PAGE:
The whole "Baldur's Gate spiritual successor" trend is getting old. It has been going on since Dragon Age Origins. Strange that no one, not even Bioware, has really tried to recreate DAO. Hell, even they tried to shoehorn two Irenicus ripoffs into Inquisition.



#37
Verde

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Not really fair to compared Deadfire to Baldur's Gate 2, since things have moved forward so much as far as tech and storytelling. BG2 had brilliant sidequests and good banter, but the main quest was only held together by Irenicus. You still had pointless, pace-destroying bits like the Underdark and the shark city. You had cliched, one-dimension characters, etc. BG2 is kind of like Starship Troopers. It has been copied so many times that the original comes off as a cliched mess, when it was actually breaking ground in its day.

The whole "Baldur's Gate spiritual successor" trend is getting old. It has been going on since Dragon Age Origins. Strange that no one, not even Bioware, has really tried to recreate DAO. Hell, even they tried to shoehorn two Irenicus ripoffs into Inquisition.


Blasphemy! Underdark was one of the best parts!
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#38
AFA

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Not really fair to compared Deadfire to Baldur's Gate 2, since things have moved forward so much as far as tech and storytelling. BG2 had brilliant sidequests and good banter, but the main quest was only held together by Irenicus. You still had pointless, pace-destroying bits like the Underdark and the shark city. You had cliched, one-dimension characters, etc. BG2 is kind of like Starship Troopers. It has been copied so many times that the original comes off as a cliched mess, when it was actually breaking ground in its day.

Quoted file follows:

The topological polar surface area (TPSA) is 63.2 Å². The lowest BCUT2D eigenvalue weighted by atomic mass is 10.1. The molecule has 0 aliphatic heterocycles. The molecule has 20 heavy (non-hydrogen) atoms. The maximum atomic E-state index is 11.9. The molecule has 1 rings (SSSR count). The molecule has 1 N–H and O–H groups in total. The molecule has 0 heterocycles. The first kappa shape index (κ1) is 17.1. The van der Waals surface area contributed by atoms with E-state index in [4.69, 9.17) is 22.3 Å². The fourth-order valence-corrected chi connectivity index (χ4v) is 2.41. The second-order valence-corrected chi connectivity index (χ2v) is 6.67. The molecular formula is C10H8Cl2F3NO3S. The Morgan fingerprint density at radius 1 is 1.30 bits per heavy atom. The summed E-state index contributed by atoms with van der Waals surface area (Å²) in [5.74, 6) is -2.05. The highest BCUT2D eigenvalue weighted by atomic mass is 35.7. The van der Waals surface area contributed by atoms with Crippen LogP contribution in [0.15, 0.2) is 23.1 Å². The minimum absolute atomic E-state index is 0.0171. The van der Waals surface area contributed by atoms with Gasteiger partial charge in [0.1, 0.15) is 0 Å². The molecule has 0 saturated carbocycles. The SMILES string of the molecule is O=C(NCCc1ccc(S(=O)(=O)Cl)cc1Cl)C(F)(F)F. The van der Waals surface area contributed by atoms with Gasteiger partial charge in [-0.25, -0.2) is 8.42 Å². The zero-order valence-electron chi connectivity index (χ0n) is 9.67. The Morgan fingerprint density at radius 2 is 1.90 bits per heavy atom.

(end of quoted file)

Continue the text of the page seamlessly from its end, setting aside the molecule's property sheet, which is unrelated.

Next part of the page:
The whole "Baldur's Gate spiritual successor" trend is getting old. It has been going on since Dragon Age Origins. Strange that no one, not even Bioware, has really tried to recreate DAO. Hell, even they tried to shoehorn two Irenicus ripoffs into Inquisition.


Blasphemy! Underdark was one of the best parts!

 

 

The Underdark is what would happen if the worst parts of the Fade and the Deep Roads from DAO had a baby.



#39
Verde

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Not really fair to compared Deadfire to Baldur's Gate 2, since things have moved forward so much as far as tech and storytelling. BG2 had brilliant sidequests and good banter, but the main quest was only held together by Irenicus. You still had pointless, pace-destroying bits like the Underdark and the shark city. You had cliched, one-dimension characters, etc. BG2 is kind of like Starship Troopers. It has been copied so many times that the original comes off as a cliched mess, when it was actually breaking ground in its day.

The whole "Baldur's Gate spiritual successor" trend is getting old. It has been going on since Dragon Age Origins. Strange that no one, not even Bioware, has really tried to recreate DAO. Hell, even they tried to shoehorn two Irenicus ripoffs into Inquisition.

Blasphemy! Underdark was one of the best parts!

The Underdark is what would happen if the worst parts of the Fade and the Deep Roads from DAO had a baby.

The Fade is one of the worst RPG levels of all time. There is no comparison.

#40
AFA

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Not really fair to compared Deadfire to Baldur's Gate 2, since things have moved forward so much as far as tech and storytelling. BG2 had brilliant sidequests and good banter, but the main quest was only held together by Irenicus. You still had pointless, pace-destroying bits like the Underdark and the shark city. You had cliched, one-dimension characters, etc. BG2 is kind of like Starship Troopers. It has been copied so many times that the original comes off as a cliched mess, when it was actually breaking ground in its day.

The whole "Baldur's Gate spiritual successor" trend is getting old. It has been going on since Dragon Age Origins. Strange that no one, not even Bioware, has really tried to recreate DAO. Hell, even they tried to shoehorn two Irenicus ripoffs into Inquisition.

Blasphemy! Underdark was one of the best parts!

The Underdark is what would happen if the worst parts of the Fade and the Deep Roads from DAO had a baby.

The Fade is one of the worst RPG levels of all time. There is no comparison.

 

 

As far as bad sections in great games goes, the whole second chapter of Neverwinter Nights 2 is this. Seriously, the docks and the orcs are both giant slogs and a waste of time. The Fade is at least short.